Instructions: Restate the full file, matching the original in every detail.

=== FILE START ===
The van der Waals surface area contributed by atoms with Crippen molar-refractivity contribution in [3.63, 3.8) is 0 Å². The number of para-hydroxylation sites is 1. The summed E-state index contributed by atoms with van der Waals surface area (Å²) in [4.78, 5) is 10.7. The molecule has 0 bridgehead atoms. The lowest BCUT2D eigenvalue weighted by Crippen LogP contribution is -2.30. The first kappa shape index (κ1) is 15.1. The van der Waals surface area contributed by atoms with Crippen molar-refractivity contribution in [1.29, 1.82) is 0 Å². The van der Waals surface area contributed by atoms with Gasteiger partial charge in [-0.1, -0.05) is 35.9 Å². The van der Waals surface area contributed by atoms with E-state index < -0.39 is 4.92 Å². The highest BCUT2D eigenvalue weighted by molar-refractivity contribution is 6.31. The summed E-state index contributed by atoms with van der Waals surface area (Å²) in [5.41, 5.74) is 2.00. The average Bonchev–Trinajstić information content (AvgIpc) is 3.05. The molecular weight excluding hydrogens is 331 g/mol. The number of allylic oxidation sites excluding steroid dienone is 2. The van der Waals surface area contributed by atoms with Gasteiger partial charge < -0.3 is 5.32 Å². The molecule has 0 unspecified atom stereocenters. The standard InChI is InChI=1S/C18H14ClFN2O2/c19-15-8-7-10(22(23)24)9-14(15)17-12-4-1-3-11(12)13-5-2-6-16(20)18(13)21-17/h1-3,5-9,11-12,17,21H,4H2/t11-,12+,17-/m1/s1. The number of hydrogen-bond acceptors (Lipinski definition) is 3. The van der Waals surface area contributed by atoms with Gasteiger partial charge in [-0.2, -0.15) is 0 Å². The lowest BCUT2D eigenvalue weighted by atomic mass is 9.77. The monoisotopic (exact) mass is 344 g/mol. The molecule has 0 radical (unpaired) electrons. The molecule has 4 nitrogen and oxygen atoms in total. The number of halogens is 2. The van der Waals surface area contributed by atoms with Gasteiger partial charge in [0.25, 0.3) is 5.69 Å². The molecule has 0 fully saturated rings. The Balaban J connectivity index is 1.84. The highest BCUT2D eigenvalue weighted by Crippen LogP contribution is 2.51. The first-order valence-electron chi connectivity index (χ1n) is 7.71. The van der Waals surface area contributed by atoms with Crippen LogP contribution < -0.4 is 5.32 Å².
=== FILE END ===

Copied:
The van der Waals surface area contributed by atoms with Crippen molar-refractivity contribution in [3.63, 3.8) is 0 Å². The number of para-hydroxylation sites is 1. The summed E-state index contributed by atoms with van der Waals surface area (Å²) in [4.78, 5) is 10.7. The molecule has 0 bridgehead atoms. The lowest BCUT2D eigenvalue weighted by Crippen LogP contribution is -2.30. The first kappa shape index (κ1) is 15.1. The van der Waals surface area contributed by atoms with Crippen molar-refractivity contribution in [1.29, 1.82) is 0 Å². The van der Waals surface area contributed by atoms with Gasteiger partial charge in [-0.1, -0.05) is 35.9 Å². The van der Waals surface area contributed by atoms with E-state index < -0.39 is 4.92 Å². The highest BCUT2D eigenvalue weighted by molar-refractivity contribution is 6.31. The summed E-state index contributed by atoms with van der Waals surface area (Å²) in [5.41, 5.74) is 2.00. The average Bonchev–Trinajstić information content (AvgIpc) is 3.05. The molecular weight excluding hydrogens is 331 g/mol. The number of allylic oxidation sites excluding steroid dienone is 2. The van der Waals surface area contributed by atoms with Gasteiger partial charge < -0.3 is 5.32 Å². The molecule has 0 unspecified atom stereocenters. The standard InChI is InChI=1S/C18H14ClFN2O2/c19-15-8-7-10(22(23)24)9-14(15)17-12-4-1-3-11(12)13-5-2-6-16(20)18(13)21-17/h1-3,5-9,11-12,17,21H,4H2/t11-,12+,17-/m1/s1. The number of hydrogen-bond acceptors (Lipinski definition) is 3. The van der Waals surface area contributed by atoms with Gasteiger partial charge in [-0.2, -0.15) is 0 Å². The lowest BCUT2D eigenvalue weighted by atomic mass is 9.77. The monoisotopic (exact) mass is 344 g/mol. The molecule has 0 radical (unpaired) electrons. The molecule has 4 nitrogen and oxygen atoms in total. The number of halogens is 2. The van der Waals surface area contributed by atoms with Gasteiger partial charge in [0.25, 0.3) is 5.69 Å². The molecule has 0 fully saturated rings. The Balaban J connectivity index is 1.84. The highest BCUT2D eigenvalue weighted by Crippen LogP contribution is 2.51. The first-order valence-electron chi connectivity index (χ1n) is 7.71. The van der Waals surface area contributed by atoms with Crippen LogP contribution < -0.4 is 5.32 Å².